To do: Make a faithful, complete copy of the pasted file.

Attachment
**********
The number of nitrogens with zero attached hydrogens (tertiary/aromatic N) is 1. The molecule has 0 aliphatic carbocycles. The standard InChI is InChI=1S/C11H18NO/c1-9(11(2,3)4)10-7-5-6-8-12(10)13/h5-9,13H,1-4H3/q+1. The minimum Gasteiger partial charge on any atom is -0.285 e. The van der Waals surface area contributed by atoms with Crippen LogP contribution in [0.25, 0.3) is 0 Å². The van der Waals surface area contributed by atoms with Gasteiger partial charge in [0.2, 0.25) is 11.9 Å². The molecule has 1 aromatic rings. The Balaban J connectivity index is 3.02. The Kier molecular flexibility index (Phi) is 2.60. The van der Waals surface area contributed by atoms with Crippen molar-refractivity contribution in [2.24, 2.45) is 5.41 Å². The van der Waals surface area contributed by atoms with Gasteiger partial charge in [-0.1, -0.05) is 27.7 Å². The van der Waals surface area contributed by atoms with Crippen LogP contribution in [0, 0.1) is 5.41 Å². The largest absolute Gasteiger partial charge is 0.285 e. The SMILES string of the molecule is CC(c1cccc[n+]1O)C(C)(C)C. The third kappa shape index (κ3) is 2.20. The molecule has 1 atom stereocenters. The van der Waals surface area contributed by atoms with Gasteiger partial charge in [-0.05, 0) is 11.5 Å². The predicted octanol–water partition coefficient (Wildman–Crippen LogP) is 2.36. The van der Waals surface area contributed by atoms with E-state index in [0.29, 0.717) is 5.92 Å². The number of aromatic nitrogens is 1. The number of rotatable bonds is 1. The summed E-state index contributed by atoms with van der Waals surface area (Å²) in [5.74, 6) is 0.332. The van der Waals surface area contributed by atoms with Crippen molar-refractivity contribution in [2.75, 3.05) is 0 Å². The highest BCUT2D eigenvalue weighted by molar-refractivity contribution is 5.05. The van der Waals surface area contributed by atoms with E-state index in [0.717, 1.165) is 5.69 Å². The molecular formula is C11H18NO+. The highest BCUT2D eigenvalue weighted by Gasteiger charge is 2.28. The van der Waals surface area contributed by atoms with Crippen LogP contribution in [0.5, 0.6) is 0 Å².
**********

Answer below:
The number of nitrogens with zero attached hydrogens (tertiary/aromatic N) is 1. The molecule has 0 aliphatic carbocycles. The standard InChI is InChI=1S/C11H18NO/c1-9(11(2,3)4)10-7-5-6-8-12(10)13/h5-9,13H,1-4H3/q+1. The minimum Gasteiger partial charge on any atom is -0.285 e. The van der Waals surface area contributed by atoms with Crippen LogP contribution in [0.25, 0.3) is 0 Å². The van der Waals surface area contributed by atoms with Gasteiger partial charge in [0.2, 0.25) is 11.9 Å². The molecule has 1 aromatic rings. The Balaban J connectivity index is 3.02. The Kier molecular flexibility index (Phi) is 2.60. The van der Waals surface area contributed by atoms with Crippen molar-refractivity contribution in [2.24, 2.45) is 5.41 Å². The van der Waals surface area contributed by atoms with Gasteiger partial charge in [-0.1, -0.05) is 27.7 Å². The van der Waals surface area contributed by atoms with Crippen LogP contribution in [0, 0.1) is 5.41 Å². The largest absolute Gasteiger partial charge is 0.285 e. The SMILES string of the molecule is CC(c1cccc[n+]1O)C(C)(C)C. The third kappa shape index (κ3) is 2.20. The molecule has 1 atom stereocenters. The van der Waals surface area contributed by atoms with Gasteiger partial charge in [-0.05, 0) is 11.5 Å². The predicted octanol–water partition coefficient (Wildman–Crippen LogP) is 2.36. The van der Waals surface area contributed by atoms with E-state index in [0.29, 0.717) is 5.92 Å². The number of aromatic nitrogens is 1. The number of rotatable bonds is 1. The summed E-state index contributed by atoms with van der Waals surface area (Å²) in [5.74, 6) is 0.332. The van der Waals surface area contributed by atoms with Crippen molar-refractivity contribution in [2.75, 3.05) is 0 Å². The highest BCUT2D eigenvalue weighted by molar-refractivity contribution is 5.05. The van der Waals surface area contributed by atoms with E-state index in [0.717, 1.165) is 5.69 Å². The molecular formula is C11H18NO+. The highest BCUT2D eigenvalue weighted by Gasteiger charge is 2.28. The van der Waals surface area contributed by atoms with Crippen LogP contribution in [0.5, 0.6) is 0 Å².